Remember, get your tickets now...don't put it off....we are sharing this night with 4 other Stakes in our area and it will sell out.

Friday, September 18, 2009

Hillary Weeks-Mom "To Do List"

Scroll down and pause the music to the left of the screen before starting this YouTube clip.

Emergency Prep & Food Storage Home Tour

The Stevenson's purchased these Can Storage Racks from Wal-Mart in Orem. They paid $299/each. They measure 72"x32" and are 24" deep.

Relief Society and some of their husbands attended the Emergency Prep/Food Storage Home Tour. There were demos on everything from cooking with a pizza box oven to how to can butter.

The tours started at the Porter's home. Here Gina explained what went into the process of building their shelving in their garage. She also gave tips on how to store water in your home in places you might not typically think of. She has a great set up for her food storage and covers it with upholstery fabric to keep the dust and dirt to a minimum. Also available were numerous samples of dehydrated food from Walton Feed. The applesauce was quite good!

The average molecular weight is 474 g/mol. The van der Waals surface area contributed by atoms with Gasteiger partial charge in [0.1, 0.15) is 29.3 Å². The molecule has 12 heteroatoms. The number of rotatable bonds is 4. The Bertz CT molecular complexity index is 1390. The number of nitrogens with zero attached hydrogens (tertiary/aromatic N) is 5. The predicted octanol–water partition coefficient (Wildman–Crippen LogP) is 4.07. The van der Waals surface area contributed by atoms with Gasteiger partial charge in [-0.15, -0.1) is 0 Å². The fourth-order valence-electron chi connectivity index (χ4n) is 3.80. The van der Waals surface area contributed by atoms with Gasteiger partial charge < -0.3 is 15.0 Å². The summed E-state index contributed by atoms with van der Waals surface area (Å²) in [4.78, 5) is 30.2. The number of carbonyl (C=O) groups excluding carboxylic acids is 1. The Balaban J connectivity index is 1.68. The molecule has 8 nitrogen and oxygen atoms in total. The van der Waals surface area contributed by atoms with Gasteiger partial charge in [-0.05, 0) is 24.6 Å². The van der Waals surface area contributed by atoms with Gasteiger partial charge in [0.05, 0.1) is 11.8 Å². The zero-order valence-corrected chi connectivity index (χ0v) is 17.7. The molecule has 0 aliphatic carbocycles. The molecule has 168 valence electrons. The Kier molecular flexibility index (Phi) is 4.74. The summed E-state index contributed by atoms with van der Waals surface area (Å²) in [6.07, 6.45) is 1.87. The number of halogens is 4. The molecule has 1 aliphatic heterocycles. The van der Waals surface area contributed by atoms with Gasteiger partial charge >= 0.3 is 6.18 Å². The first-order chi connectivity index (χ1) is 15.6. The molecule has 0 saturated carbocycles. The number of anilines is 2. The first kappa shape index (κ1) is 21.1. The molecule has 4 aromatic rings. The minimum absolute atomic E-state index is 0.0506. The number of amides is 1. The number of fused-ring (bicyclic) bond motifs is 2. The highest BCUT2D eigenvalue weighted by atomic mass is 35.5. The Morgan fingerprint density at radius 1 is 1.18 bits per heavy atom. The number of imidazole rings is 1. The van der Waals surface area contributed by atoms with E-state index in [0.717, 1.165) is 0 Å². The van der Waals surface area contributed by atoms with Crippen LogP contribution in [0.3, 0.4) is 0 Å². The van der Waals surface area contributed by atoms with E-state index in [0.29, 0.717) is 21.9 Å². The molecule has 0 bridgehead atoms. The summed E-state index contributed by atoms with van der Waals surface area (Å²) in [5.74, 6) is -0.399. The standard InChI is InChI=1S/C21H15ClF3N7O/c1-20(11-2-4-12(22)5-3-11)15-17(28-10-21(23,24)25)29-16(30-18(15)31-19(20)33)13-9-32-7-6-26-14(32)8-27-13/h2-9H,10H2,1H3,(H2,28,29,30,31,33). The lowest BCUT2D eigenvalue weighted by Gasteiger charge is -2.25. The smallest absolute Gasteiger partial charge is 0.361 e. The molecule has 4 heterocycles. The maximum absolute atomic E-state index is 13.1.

The next tour was at the Morris's. Here sisters took advantage of the opportunity to use a hand wheat grinder. Also available for demo was an electric wheat grinder. Thanks to Angie for making her wonderful homemade white bread, we were able to sample canned butter. The butter was donated by Mardene Hanson and the recipe will be featured later on the blog. Trish Sisson made "Bread in a Mason Jar". This bread is baked and can be stored with your food storage for up to a year. We also sampled Trish's homemade Apricot jam on the delicious bread from Angie. Debbie gave tips on how to use the Provident Living website and "All Is Safely Gathered In", how to calculate the needs of a family for 1 years food storage and how to plan for your 3-month or extended food storage. Please take a look at this website for more information on 3 month food supply; Everyday Food Storage

The evening ended with delicious warm chili served at the Stevenson's home. (recipe below) Chuck shared many helpful ideas on 72 hour kits (theirs is in a large blue rolling trashcan), shelving for your canned food, (he purchased his shelving at Wal-Mart in Orem, but you can also make your own), how he engineered his continuous water filtration system for his blue water barrels and alternative cooking methods. The Stake Canner and Mylar Sealer are kept and stored at the Stevenson's. They also have available extra cans, lids, oxygen packs and mylar bags. Simply call them to set up a time to come do your canning. To order Home Storage Products visit the Provident Living website.